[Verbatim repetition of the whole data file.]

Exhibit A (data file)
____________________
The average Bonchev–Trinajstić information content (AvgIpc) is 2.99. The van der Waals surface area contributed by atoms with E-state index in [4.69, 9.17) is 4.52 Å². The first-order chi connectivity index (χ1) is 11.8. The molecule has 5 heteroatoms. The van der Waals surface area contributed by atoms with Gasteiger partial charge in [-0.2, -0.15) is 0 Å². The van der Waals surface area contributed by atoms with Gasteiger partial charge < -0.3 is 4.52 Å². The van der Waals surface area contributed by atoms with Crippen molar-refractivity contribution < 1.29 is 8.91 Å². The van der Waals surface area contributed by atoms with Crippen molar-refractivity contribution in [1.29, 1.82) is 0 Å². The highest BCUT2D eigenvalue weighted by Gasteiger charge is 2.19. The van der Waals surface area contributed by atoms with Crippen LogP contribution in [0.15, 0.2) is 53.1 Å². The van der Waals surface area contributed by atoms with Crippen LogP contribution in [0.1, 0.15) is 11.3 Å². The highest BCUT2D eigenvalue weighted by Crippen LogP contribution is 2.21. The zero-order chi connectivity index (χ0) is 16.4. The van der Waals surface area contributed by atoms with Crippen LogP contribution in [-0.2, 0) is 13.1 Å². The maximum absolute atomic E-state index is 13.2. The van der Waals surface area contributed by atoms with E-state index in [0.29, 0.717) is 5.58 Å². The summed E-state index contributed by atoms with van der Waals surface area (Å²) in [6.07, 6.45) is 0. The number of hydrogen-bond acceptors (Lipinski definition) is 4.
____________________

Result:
The average Bonchev–Trinajstić information content (AvgIpc) is 2.99. The van der Waals surface area contributed by atoms with E-state index in [4.69, 9.17) is 4.52 Å². The first-order chi connectivity index (χ1) is 11.8. The molecule has 5 heteroatoms. The van der Waals surface area contributed by atoms with Gasteiger partial charge in [-0.2, -0.15) is 0 Å². The van der Waals surface area contributed by atoms with Gasteiger partial charge < -0.3 is 4.52 Å². The van der Waals surface area contributed by atoms with Crippen molar-refractivity contribution < 1.29 is 8.91 Å². The van der Waals surface area contributed by atoms with Crippen molar-refractivity contribution in [1.29, 1.82) is 0 Å². The highest BCUT2D eigenvalue weighted by Gasteiger charge is 2.19. The van der Waals surface area contributed by atoms with Crippen LogP contribution in [0.15, 0.2) is 53.1 Å². The van der Waals surface area contributed by atoms with Crippen LogP contribution in [0.1, 0.15) is 11.3 Å². The highest BCUT2D eigenvalue weighted by Crippen LogP contribution is 2.21. The zero-order chi connectivity index (χ0) is 16.4. The van der Waals surface area contributed by atoms with Crippen LogP contribution in [-0.2, 0) is 13.1 Å². The maximum absolute atomic E-state index is 13.2. The van der Waals surface area contributed by atoms with E-state index in [0.29, 0.717) is 5.58 Å². The summed E-state index contributed by atoms with van der Waals surface area (Å²) in [6.07, 6.45) is 0. The number of hydrogen-bond acceptors (Lipinski definition) is 4.